Does it happen to you that every time you are going to start a project it is very difficult for you to calculate the measurements so that your garment fits you as you want? Whether tight, loose or oversized, I use different tips for each case to make sure that my garment will fit the size I want.
~ First I take my measurements such as the circumference of my torso at the height of the bust, the length I want my garment to have taken from the shoulder, and the height of the armholes.
~ I choose a garment that I already have and is the size (more or less) that I want to use as a reference for my garment to knit. Always keep in mind that most garments give a little (as does the fabric).
~ We make a sample of at least 10cm x 10cm with the point, needle and yarn that we are going to use.
Here I leave you a few tips to choose yarn and needle for your knitted garments.
What is this sample going to do for us? Many times it is lazy to do it but it is super important that we do it because it will help us calculate the number of stitches that we will need to reach the measurements we want, we can also see how the fabric behaves if it is stretched and how much it is It stretches because it is something that we must take into account to decide the measure that our woven garment is going to have, and if in the best case you have a scale you can weigh that sample and it will give you an idea of how much material you will need.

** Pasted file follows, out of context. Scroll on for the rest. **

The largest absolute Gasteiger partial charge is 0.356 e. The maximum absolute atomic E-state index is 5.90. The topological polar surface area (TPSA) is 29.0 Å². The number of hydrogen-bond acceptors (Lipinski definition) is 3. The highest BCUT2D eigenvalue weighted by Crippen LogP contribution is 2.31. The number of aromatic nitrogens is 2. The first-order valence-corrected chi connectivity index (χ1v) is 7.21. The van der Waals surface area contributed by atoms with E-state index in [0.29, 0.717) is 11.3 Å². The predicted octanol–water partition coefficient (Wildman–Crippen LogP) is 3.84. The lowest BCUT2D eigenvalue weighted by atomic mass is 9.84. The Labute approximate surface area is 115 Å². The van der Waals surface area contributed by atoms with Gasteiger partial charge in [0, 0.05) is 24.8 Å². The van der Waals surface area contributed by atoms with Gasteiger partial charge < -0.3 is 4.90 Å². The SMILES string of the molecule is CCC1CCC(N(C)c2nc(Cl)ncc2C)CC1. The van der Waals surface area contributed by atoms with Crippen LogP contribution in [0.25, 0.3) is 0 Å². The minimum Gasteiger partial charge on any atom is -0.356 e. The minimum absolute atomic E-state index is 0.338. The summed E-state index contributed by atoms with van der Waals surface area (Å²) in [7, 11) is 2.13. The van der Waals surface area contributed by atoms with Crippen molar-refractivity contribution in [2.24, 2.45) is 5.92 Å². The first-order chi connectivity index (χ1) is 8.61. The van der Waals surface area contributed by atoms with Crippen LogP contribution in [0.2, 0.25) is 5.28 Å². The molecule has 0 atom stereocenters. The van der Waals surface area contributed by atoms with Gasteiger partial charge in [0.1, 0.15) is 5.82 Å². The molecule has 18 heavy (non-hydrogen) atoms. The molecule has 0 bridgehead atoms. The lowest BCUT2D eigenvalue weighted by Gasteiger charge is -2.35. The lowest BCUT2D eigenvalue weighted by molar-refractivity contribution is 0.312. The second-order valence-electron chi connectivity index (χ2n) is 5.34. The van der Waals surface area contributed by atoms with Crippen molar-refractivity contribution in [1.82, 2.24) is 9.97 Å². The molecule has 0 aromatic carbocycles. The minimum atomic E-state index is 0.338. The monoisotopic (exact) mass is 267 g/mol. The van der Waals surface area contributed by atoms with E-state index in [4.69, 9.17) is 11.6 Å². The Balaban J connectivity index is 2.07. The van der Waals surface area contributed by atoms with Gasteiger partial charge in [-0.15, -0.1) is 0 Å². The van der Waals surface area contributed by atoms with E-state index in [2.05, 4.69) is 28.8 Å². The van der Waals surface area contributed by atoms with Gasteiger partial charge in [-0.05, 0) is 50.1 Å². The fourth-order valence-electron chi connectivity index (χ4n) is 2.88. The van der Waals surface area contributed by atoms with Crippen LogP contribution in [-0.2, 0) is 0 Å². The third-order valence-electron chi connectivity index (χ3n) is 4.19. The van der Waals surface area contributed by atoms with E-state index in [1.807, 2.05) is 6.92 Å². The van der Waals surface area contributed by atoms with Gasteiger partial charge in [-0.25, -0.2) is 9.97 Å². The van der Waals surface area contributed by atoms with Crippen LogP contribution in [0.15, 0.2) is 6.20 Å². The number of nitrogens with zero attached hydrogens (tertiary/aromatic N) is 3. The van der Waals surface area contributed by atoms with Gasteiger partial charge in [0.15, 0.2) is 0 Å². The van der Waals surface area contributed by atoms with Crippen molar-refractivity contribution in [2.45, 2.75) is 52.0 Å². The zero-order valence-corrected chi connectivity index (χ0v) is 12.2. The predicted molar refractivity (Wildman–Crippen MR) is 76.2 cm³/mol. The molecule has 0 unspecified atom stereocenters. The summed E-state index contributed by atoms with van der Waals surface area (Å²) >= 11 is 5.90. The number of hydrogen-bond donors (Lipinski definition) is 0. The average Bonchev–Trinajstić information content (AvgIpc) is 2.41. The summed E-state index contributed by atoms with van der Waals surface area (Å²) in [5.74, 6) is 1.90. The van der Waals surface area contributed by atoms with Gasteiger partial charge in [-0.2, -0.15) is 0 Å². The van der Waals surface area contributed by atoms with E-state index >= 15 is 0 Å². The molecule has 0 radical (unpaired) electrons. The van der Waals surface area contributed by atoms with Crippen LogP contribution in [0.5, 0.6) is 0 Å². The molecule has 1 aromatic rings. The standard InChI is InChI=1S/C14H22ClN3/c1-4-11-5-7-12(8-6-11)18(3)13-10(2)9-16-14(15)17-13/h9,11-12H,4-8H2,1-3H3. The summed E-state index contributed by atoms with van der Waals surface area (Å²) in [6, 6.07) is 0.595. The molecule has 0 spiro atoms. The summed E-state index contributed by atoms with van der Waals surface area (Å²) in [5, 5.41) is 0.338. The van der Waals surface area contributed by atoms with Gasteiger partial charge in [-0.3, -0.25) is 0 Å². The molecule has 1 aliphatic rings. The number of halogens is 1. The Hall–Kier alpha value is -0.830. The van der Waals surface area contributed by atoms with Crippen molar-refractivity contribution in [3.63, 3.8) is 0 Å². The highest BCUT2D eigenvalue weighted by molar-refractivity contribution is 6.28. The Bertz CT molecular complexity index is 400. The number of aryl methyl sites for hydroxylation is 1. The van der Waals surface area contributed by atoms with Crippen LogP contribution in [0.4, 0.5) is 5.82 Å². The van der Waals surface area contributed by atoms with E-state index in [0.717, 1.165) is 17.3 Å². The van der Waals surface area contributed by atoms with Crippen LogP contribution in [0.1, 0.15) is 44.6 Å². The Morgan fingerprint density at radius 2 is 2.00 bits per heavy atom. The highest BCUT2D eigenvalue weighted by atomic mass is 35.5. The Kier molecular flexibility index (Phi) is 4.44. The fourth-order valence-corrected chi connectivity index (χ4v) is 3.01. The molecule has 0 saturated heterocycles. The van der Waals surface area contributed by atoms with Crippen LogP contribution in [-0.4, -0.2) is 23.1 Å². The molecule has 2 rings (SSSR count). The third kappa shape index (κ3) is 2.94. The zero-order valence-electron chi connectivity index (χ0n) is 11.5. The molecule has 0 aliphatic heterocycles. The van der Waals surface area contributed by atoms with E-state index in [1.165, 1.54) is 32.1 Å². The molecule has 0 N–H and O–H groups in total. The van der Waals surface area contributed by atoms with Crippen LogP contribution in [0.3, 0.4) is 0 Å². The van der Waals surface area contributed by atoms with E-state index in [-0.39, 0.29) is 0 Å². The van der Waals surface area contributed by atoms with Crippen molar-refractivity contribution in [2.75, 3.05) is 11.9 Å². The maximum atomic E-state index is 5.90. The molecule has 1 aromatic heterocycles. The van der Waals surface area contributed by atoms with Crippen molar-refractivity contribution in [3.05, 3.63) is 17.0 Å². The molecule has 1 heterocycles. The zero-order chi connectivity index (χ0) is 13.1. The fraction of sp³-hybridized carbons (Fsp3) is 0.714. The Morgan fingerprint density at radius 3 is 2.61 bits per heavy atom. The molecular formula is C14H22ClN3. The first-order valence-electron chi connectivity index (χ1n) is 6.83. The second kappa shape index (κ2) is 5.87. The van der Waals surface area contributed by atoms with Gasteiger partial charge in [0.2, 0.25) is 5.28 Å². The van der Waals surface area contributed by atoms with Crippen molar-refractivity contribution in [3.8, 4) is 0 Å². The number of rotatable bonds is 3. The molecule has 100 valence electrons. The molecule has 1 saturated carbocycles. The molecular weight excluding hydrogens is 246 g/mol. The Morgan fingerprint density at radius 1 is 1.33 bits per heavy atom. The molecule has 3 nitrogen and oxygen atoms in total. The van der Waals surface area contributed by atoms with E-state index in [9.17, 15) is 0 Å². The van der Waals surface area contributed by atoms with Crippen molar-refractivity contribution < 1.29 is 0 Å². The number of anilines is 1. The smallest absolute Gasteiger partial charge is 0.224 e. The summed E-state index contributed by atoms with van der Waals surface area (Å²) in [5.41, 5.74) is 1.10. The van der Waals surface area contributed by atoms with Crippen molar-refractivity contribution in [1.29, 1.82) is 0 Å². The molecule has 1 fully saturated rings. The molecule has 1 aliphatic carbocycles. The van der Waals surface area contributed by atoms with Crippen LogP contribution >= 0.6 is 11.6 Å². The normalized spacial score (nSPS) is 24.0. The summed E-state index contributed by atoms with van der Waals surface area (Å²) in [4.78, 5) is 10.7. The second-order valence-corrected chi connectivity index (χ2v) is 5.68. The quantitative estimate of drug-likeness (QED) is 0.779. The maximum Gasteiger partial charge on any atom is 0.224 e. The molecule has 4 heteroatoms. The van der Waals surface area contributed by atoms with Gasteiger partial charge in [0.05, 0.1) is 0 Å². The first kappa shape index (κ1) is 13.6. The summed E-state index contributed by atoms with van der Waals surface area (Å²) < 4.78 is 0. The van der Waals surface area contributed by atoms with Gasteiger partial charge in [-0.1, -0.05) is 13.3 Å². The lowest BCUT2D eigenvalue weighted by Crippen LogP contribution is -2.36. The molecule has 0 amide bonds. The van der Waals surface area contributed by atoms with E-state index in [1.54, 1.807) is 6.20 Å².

~ When I want to make a garment that fits the body well, I calculate how much my sample stretches to know how many less cm I have to make to the width of my garment. For example: I have 85cm of torso circumference taken from the height of my bust (my width here would be 42.5cm front + 42.5cm back) and my sample stretches about 4cm, so the measurement that my fabric will have will be 85cm - The 4cm that my sample stretches = 81cm, if you knit in two parts (back and on the other front side) each part will have 40.5cm + 40.5cm that add up to 81cm in circumference.
~ When I want to make a garment that is loose (that is neither tight nor oversize) then the measurements that my fabric will have will be exactly the measurements that I take from my torso at bust height, following the previous example my fabric would have 85cm circumference, 42.5cm + 42.5cm if I knit it in two parts (back + front).
~ Finally, when I want to make a garment that is oversize, that is, very large, I calculate more or less between 16cm and 24cm more in total circumference, again following the previous example my oversize garment would have between 85cm + 16cm = 101cm and 85cm + 24cm = 109cm total circumference. This will always depend on the tastes of each one, so it is great that we can compare a garment that we already have to better match the measurements because we already know how it will fit us. Of course it is also a matter of cheering up and seeing how it looks, this will always be in each one.
I hope these tips help you to make the process of weaving your own garments easier (and so you don't have to unweave so much)!